Energy related stocks were under pressure on Tuesday as oil prices failed to break higher and instead dropped to two-week lows on lingering concerns about global oil supplies. WTI crude settled at $52.17 per barrel on Tuesday, down 1.6% on the day. The market is struggling to find a balance between the production cuts currently being implemented by the Organization of Petroleum Exporting Countries (OPEC) and Russia on one side and the developing rebound in U.S. shale oil production that is adding to oil supplies on the other.

The oil market remains tough for producers, many of which have reported relatively weak full year 2016 financial results. For example, the UK’s BP (BP) reported results on Tuesday showing a replacement cost loss for the full year of 2016 of $999 million, which was an improvement compared with the loss of $5.2 billion for the full year of 2015, but still not what investors had been hoping for.

Oil companies in the U.S. are also struggling. The three major oil producers reported less-than-stellar full year 2016 financial results over the last few weeks. (See also: Big Oil Faces Uphill Battle in 2017.)

Goodbye Easy Oil Trading Profits

Unlike U.S. producers, European oil majors run substantial oil-trading operations that in the past have helped to diversify operations and profits, as well as aid in securing oil supplies for refining. The trading operations of BP and Royal Dutch Shell (RDS.A, RDS.B) greatly benefited from two years of excess supply in oil markets by trading oil futures contracts that allowed them to buy oil cheaply and sell it for more money at a later date. As excess oil supplies have dried up, this trade has become less profitable.

Bloomberg published a story on Tuesday saying that BP made a small loss on its trading operations in the fourth quarter, while Shell said its trading profits showed almost no growth in the same period. The article goes on to say that BP and Shell handle about 20% of global oil trading between them, and compete with independent oil traders like Vitol Group, Trafigura Group and Glencore plc.

Volatility to the Rescue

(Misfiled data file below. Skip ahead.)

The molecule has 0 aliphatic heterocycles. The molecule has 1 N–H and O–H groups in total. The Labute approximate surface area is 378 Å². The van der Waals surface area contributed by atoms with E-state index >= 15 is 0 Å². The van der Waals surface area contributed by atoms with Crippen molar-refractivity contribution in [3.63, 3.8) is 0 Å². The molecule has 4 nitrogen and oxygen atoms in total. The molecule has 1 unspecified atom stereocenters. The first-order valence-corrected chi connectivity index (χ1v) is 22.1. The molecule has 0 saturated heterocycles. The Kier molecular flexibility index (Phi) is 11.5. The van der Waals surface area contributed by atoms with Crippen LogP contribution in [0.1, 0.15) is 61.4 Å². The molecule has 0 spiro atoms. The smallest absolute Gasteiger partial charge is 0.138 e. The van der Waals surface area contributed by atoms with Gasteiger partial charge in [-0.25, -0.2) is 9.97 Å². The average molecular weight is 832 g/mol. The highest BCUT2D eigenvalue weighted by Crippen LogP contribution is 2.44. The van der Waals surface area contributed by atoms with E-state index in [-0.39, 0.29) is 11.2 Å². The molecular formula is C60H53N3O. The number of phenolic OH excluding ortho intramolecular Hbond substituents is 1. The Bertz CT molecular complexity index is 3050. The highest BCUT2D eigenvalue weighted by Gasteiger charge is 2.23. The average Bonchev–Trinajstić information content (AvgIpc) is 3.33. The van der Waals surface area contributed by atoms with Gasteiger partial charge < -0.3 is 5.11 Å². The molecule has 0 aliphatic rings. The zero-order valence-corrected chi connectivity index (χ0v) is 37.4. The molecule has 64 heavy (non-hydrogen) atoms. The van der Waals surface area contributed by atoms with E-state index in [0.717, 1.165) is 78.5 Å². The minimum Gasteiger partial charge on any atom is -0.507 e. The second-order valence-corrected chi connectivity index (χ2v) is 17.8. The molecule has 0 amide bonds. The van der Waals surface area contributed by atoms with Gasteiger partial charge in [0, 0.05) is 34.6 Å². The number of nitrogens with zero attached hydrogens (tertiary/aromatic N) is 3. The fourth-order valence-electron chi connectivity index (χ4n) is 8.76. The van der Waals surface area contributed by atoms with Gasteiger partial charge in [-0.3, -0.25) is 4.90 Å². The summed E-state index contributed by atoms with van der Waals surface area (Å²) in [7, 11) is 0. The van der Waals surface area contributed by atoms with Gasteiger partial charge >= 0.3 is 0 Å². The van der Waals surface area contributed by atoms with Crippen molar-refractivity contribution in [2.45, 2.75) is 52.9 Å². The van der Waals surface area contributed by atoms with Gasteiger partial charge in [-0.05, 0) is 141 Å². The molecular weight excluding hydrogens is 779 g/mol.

The trading operations of all these companies have suffered because the price of oil for immediate delivery has risen to align with the higher long-term prices seen in futures market. For example, the spread between lower-priced oil to be delivered today compared to higher-priced oil to be delivered in one year peaked at $12 per barrel in 2015. Today the difference is less than one dollar. This could change, however, if price volatility picks up, especially in oil priced for immediate delivery. Any break down in OPEC’s recent production agreement or higher than expected U.S. production will be felt in near-term oil prices. This could restore the pricing conditions that support these companies' trading operations. (See also: Crude Oil Soars After OPEC and Non-OPEC Countries Agree to Production Cuts.)

Oil Market Tug of War

The dynamics of supply and demand are still playing out in the oil market. For example, S&P Global Platts reports that OPEC achieved 91% of their required cuts in January, with production down 1.14 million barrels per day (b/d) from October levels. These reductions have come more quickly than many market watchers expected and have helped to bring oil prices off their lows. But concern is growing that other producers may be willing to step in where OPEC leaves off, especially U.S. shale oil producers, which are quickly ramping up production. (See also: Is Oil Forever Stuck at $40 to $60 Per Barrel?.)

The U.S. Energy Information Agency released its Short-Term Energy Outlook for January on Tuesday, in which they say U.S. crude oil production averaged an estimated 8.9 million b/d in 2016. The agency goes on to forecast that U.S crude oil production will average 9.0 million b/d in 2017 and 9.5 million b/d in 2018. Some analysts are forecasting for an even larger ramp up in U.S. oil production if oil prices provide the right incentives.

Disclaimer: Gary Ashton is an oil and gas financial consultant who writes for Investopedia. The observations he makes are his own and are not intended as investment advice. Gary does not own any companies mentioned in this article.